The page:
Thirteen games into the season, Nebraska has started to figure a lot of things out. The Huskers are getting big scoring games from James Palmer Jr., Glynn Watson Jr. and Isaac Copeland. They’re getting strong perimeter shooting from Evan Taylor and Anton Gill. They’re getting terrific all-around play from Isaiah Roby off the bench. The overall team defense, especially on the perimeter (Wednesday’s game aside) has been improved from last season.
There remains one gaping hole for this team: the center position.
In a combined 24.1 minutes per game, Nebraska is getting 3.9 points and 7.1 rebounds per game on 34.4 percent shooting from sophomore Jordy Tshimanga and senior Duby Okeke.
Nebraska is shooting 46.4 percent inside the arc (310th in the country) and a big part of that is that Nebraska doesn’t get a lot of easy looks around the rim from the big men.
Tshimanga showed some flashes of his potential down the stretch last season with a few double-digit scoring games and overall more efficient play. He’s started every game this season, but not only has he not built off of the end of last season, he seems to have regressed. Through 13 games, Tshimanga has taken 48 field goals and 17 free throws in order to get to 40 points.
Coach Tim Miles has yet to make a change, however, and it seems like he is doing all he can to give Tshimanga a chance to figure things out.
In 10 of the 13 games to this point, the Huskers have gone inside to Tshimanga within the first three possessions. The results? Tshimanga has gone 2-of-10 from the field with six turnovers while dishing out one assist and splitting a pair of free throws.
Nebraska keeps trying to force-feed Tshimanga in the post, but it’s simply not working. He doesn’t have the skill set, touch or confidence to make that a viable option, and Nebraska is often starting out in a hole because of it.
The post touch needs to be scrapped. Stop calling plays for Tshimanga. Use him as a screener, a weak side dump-off option and offensive rebounder.
Miles admitted they need to focus on doing just that with both Tshimanga and Okeke.
“Getting layups, just positioning to get layups, not so many post moves over somebody; that’s a difficult shot to make for anybody,” Miles said. “But easier said than done … We’ve got to get them easier shots.”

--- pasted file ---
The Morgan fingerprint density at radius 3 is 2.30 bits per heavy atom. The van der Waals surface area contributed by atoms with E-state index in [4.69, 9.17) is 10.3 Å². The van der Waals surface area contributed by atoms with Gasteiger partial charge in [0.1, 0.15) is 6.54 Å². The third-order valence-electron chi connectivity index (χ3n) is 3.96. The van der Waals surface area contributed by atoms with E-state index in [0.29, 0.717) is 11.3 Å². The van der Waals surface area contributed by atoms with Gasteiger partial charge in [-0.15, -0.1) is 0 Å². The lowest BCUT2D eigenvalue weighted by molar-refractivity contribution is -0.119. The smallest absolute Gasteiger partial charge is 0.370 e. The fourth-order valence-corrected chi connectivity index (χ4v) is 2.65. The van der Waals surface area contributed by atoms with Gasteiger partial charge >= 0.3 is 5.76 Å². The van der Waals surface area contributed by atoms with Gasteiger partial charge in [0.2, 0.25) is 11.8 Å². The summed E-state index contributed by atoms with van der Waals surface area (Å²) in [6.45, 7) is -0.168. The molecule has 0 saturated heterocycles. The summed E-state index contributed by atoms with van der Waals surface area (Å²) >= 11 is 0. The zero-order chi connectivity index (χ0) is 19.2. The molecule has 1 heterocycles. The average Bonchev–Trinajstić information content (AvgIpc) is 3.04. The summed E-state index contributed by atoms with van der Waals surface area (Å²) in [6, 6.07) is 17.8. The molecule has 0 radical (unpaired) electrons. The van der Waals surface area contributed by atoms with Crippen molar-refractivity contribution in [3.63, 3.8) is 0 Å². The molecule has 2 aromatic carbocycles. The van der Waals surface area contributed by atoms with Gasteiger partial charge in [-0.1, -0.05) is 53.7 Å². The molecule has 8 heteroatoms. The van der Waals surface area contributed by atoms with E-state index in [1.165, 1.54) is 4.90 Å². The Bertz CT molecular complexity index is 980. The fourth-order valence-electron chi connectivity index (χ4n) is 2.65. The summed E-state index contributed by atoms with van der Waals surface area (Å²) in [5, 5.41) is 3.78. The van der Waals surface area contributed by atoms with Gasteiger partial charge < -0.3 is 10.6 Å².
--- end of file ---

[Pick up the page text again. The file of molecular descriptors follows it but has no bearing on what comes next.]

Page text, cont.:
Wednesday’s win against UTSA is a perfect microcosm of this. The Huskers got Tshimanaga the ball on each of their first five possessions.
On the first play, Nebraska fed him the ball on the block and he traveled trying to make a move.
On the next one, Tshimanga actually sealed a defender fronting him and the Huskers lobbed it over the top to him, earning him a trip to the free-throw line where he split the shots.
On the third play, Tshimanga lost the ball in traffic.
On the fourth, he caught the ball and tried to put a move on the defender, going baseline for a reverse that he bricked off the backboard.
On the fifth possessions, Tshimanga faced up and skip-passed to the opposite corner for an open 3-point shot (which didn’t go in).
Later in the game, the Huskers got Tshimanga point-blank looks on back-to-back possessions in the flow of the offense, and he finished both. Tshimanga scored on three possessions where he caught the ball at the rim, and went scoreless in every other situation.
“There’s no doubt there’s a little bit of a crisis of confidence with Jordy,” Miles said. “But he’s got such a great attitude and he’s a willing and eager learner that he comes in every time ready to go every practice.”
Continuing to put Tshimanga in a position to fail isn’t the way to give him confidence. If Nebraska wants to get some production out of Tshimanga, the Huskers have to make the game easy for him.
“We’re in this together,” senior guard Evan Taylor said. “I want to see him do well just like I want to see all my teammates do well. Just because he’s not playing as well as everybody knows he can right now, I just tell him, ‘Just keep going, keep going,’ because you never know, tomorrow could be his break-through game and he could take off running from that. In sports, you just have to keep working hard no matter what — you’re playing well, you’re playing bad, just keep working hard.”
It has become clear that Nebraska is at its best with Copeland and Roby playing together in a small-ball frontcourt, and the time to invest more heavily in that lineup could be fast approaching. However, if Nebraska gives up on Tshimanga, it will significantly lower the team’s ceiling.
To accomplish its goals this season, Nebraska needs production from Tshimanga. The Huskers need the option of a bigger body inside to match up with some of the teams the Huskers will play in the Big Ten. But Tshimanga can’t hurt his team while he’s out there.
Nebraska will have two more nonconference games with which to experiment starting with Friday’s game against Delaware State. Tipoff at Pinnacle Bank Arena is set for 7:01 p.m.
Jacob Padilla has been writing for Hail Varsity since 2015. He covers football, volleyball men’s basketball and prep sports. He also co-hosts the Nebraska Preps Postgame and Nebraska Shootaround podcasts for the Hurrdat Media and Hail Varsity podcast networks. His love of basketball can best be described as an obsession and if you need to find him, he’s probably in a gym somewhere watching, coaching or playing hoops.